Keep your business accounts separate from your personal accounts, and things will be smoother overall.
2. Plan for quarterly payments
At a traditional job, your employer automatically takes out taxes from each of your paychecks. But as a self-employed person, you’re responsible for making estimated tax payments during the year.
The IRS likes you to pay quarterly, so it’s a good idea to make it happen. The first couple of years I was self-employed, I didn’t make quarterly payments. Unfortunately, in some cases, you can end up paying a penalty if you don’t make those quarterly payments.
According to the IRS, if you owe $1,000 or more when you file your annual tax return, you could be charged an underpayment penalty. You can avoid this, however, if you paid the smaller of:
- 90% of the tax owed in the current year
- 100% of the previous year’s tax bill
You can make quarterly tax payments online, or you can mail a check. In the past, I’ve made quarterly tax payments with a credit card to get the rewards (though there is an added processing fee when you use a credit card). This can be one way to reduce the sting.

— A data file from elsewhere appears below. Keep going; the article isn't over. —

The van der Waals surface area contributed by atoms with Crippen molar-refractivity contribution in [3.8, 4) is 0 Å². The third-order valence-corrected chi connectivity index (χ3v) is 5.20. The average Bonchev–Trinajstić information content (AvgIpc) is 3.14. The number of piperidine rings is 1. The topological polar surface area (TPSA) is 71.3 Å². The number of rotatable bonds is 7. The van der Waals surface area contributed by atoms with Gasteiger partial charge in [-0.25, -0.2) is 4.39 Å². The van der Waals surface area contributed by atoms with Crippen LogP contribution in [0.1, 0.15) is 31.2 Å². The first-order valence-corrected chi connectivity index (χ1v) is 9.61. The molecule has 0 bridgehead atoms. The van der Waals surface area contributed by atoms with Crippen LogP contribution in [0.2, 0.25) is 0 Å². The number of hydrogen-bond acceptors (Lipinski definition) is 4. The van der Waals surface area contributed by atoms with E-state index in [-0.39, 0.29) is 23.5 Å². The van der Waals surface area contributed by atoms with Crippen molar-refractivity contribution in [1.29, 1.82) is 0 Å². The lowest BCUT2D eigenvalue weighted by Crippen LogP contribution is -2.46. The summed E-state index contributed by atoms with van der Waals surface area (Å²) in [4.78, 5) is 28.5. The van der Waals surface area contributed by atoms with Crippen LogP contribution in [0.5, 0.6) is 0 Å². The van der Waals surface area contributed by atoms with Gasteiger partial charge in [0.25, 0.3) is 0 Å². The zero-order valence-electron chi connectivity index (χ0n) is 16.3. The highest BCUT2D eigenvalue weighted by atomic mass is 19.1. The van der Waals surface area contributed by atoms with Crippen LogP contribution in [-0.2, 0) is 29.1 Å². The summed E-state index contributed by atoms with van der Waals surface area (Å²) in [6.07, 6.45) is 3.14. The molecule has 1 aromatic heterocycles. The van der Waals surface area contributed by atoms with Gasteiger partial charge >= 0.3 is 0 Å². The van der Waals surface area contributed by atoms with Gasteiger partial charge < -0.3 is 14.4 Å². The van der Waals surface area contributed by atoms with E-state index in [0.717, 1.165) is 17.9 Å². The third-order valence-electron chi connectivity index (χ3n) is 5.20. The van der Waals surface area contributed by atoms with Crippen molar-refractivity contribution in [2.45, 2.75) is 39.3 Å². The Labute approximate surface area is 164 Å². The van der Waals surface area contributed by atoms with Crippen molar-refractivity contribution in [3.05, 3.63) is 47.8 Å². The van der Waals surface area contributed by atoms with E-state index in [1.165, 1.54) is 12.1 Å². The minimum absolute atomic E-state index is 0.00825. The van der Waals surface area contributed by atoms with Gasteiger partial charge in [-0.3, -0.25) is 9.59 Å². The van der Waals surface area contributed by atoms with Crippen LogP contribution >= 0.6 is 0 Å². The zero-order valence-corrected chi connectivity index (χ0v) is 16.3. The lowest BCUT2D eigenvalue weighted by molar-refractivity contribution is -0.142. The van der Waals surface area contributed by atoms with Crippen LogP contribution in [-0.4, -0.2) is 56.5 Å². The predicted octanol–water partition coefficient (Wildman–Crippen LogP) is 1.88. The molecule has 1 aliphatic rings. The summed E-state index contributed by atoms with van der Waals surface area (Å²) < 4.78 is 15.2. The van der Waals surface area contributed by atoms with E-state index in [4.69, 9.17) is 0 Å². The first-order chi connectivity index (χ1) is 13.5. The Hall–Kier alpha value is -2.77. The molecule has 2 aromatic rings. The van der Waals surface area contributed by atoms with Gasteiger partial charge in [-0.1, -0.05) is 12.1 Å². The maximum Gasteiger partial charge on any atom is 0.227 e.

What if you can’t afford your taxes? Well, in the past, I’ve used the payment plan offered by the IRS. You’ll pay a fee, but it might be less than the interest you’d pay on a loan.
3. Put aside money each month
One of my best self-employed tax tips is to set aside money each month to make your quarterly tax bill more manageable. In my first year as a self-employed filer, I didn’t make quarterly payments or set any money aside. When I finished my tax preparation and saw the bill, I was quite surprised; I owed much more than I could afford to pay at that time.